ORIGINAL RESEARCH article
Sec. Animal Nutrition and Metabolism
Volume 9 - 2022 | https://doi.org/10.3389/fvets.2022.926721
Effects of Allium mongolicum regel essential oil supplementation on growth performance, nutrient digestibility, rumen fermentation, and bacterial communities in sheep
- 1Inner Mongolia Key Laboratory of Animal Nutrition and Feed Science, College of Animal Science, Inner Mongolia Agricultural University, Hohhot, China
- 2Animal Husbandry Service Center for Bayannaoer, Bayannaoer, China
The objectives of this research were to investigate the effects of Allium mongolicum Regel essential oil on growth performance, nutrient digestibility, rumen fermentation, and bacterial communities in sheep Twenty sheep were randomly divided into two dietary groups with 10 replicates each: (1) a basal diet without AMO as the control group (n = 10) and (2) a basal diet supplemented with 40 mg/kg AMO as the AMO group (n = 10). The average daily gain (ADG) was increased (P < 0.05), and the feed conversion ratio (FCR) was reduced (P < 0.05) in the AMO group compared with the control. The ruminal acetate, propionate, total volatile fatty acids (TVFA), and microbial protein (MCP) were higher (P < 0.05) in the AMO group than in the control. Moreover, ruminal pH and ammonia nitrogen (NH3-N) were lower (P < 0.05) in the AMO group than in the control. The relative abundances of the phylum levels of Firmicutes, Actinobacteriota, and Verrucomicrobiota were higher (P < 0.05) in the AMO group than in the control, and the relative abundances of Bacteroidetes and Spirochaetota were lower (P < 0.05) in the AMO group than in the control. The relative abundance of Prevotella and Prevotellaceae_UCG-003 at the genus level was increased (P < 0.05) in the AMO group compared with the control; however, the relative abundance of Succiniclasticum, Norank_f__F082, Christensenellaceae_R-7_group, and Norank_f__Muribaculaceae was decreased (P < 0.05) in the AMO group compared with the control. The activities of cellulase, α-amylase, and proteinase were higher (P < 0.05) in the AMO group than in the control. The apparent digestibility of dry matter (DM) and crude protein (CP) was increased (P < 0.05) in the AMO group compared with the control. In conclusion, AMO supplementation has the potential to improve growth performance. Moreover, supplementation with AMO improved nutrient digestibility, rumen fermentation, and bacterial communities in the rumen of sheep.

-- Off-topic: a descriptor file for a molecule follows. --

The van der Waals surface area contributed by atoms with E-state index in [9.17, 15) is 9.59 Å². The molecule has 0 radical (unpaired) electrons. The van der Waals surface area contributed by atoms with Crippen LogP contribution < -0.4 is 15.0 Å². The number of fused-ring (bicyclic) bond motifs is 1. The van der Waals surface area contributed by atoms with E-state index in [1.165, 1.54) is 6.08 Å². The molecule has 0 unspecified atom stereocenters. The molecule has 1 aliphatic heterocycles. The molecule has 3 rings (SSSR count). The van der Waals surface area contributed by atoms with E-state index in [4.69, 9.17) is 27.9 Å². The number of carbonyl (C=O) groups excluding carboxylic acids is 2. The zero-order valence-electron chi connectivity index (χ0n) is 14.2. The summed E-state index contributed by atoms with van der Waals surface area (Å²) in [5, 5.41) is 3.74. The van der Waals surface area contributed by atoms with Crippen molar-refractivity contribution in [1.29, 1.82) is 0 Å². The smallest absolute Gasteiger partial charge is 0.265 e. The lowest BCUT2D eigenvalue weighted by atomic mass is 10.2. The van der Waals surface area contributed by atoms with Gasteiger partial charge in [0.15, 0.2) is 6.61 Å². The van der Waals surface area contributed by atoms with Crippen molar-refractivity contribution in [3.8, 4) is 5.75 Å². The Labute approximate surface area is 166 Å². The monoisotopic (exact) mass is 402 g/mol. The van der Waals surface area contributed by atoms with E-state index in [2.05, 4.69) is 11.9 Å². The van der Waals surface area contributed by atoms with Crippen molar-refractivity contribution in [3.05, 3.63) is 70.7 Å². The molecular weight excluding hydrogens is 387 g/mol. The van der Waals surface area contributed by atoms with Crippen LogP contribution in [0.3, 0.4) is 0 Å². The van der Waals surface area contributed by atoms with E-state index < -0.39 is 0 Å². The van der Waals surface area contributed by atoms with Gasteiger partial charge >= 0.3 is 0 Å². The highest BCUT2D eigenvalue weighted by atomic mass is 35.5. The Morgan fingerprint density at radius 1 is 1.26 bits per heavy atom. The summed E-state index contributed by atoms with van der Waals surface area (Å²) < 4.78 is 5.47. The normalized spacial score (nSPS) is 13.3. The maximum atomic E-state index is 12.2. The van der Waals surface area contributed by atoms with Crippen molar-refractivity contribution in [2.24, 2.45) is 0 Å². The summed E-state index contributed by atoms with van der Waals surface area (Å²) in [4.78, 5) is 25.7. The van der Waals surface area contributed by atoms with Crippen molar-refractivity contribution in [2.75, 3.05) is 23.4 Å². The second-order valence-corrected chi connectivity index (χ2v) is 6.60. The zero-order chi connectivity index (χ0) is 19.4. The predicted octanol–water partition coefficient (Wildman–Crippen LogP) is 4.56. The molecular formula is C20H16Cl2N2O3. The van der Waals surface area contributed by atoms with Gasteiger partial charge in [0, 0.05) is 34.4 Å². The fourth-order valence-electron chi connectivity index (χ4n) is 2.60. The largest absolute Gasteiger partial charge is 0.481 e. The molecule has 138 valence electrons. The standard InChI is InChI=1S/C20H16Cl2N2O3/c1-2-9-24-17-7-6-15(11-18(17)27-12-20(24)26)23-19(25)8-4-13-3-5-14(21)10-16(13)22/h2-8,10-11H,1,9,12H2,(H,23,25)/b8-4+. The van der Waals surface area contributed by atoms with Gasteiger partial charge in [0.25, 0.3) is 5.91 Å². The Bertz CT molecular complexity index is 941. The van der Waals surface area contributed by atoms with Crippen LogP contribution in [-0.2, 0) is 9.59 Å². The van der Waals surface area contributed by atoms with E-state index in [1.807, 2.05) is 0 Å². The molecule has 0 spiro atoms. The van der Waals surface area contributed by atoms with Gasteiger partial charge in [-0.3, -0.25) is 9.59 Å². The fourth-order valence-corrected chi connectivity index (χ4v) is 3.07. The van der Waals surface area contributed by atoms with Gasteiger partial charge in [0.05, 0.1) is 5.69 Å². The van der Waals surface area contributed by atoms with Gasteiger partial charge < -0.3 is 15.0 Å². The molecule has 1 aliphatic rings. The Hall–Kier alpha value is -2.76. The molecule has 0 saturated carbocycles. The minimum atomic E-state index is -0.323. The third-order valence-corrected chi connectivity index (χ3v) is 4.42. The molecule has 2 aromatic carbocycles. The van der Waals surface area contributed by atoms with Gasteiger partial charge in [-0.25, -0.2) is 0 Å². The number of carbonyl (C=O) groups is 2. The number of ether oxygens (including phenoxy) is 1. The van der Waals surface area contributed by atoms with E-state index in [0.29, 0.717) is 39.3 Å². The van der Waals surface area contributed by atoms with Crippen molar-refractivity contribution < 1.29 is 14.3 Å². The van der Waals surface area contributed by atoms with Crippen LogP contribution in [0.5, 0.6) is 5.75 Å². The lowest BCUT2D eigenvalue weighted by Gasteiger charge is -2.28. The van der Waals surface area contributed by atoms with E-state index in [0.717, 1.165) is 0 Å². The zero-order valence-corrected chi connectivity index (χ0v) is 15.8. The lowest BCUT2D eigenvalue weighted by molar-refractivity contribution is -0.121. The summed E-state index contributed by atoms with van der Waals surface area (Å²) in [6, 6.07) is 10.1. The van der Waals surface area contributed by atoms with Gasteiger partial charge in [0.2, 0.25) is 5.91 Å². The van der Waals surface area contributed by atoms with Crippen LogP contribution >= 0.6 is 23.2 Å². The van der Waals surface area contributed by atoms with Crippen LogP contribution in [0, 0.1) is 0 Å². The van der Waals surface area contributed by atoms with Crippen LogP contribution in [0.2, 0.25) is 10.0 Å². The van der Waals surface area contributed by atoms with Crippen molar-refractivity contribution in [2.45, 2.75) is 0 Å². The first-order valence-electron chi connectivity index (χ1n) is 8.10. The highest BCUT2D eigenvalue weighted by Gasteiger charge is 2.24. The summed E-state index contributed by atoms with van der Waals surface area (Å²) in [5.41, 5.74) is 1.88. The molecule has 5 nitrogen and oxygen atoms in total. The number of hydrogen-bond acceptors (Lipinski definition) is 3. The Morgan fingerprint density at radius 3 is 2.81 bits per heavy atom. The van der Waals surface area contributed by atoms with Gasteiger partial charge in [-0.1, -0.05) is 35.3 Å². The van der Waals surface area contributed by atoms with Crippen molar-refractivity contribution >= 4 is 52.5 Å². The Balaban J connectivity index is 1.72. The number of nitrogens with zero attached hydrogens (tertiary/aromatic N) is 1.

Ionophores (monensin) have been extensively used in ruminant production to reduce energy and protein losses in the rumen (1). The appearance of residues in products and the spread of antibiotic-resistant microbes have led to restrictions in the European Union and a ban in China on their use (2, 3). Consequently, the feed industry has investigated safe and effective alternatives that can functionally replace antibiotics, such as plant extracts (phytobiotics) and essential oils (EOs), which provide similar results as antibiotics in terms of feed efficiency and rumen fermentation (4).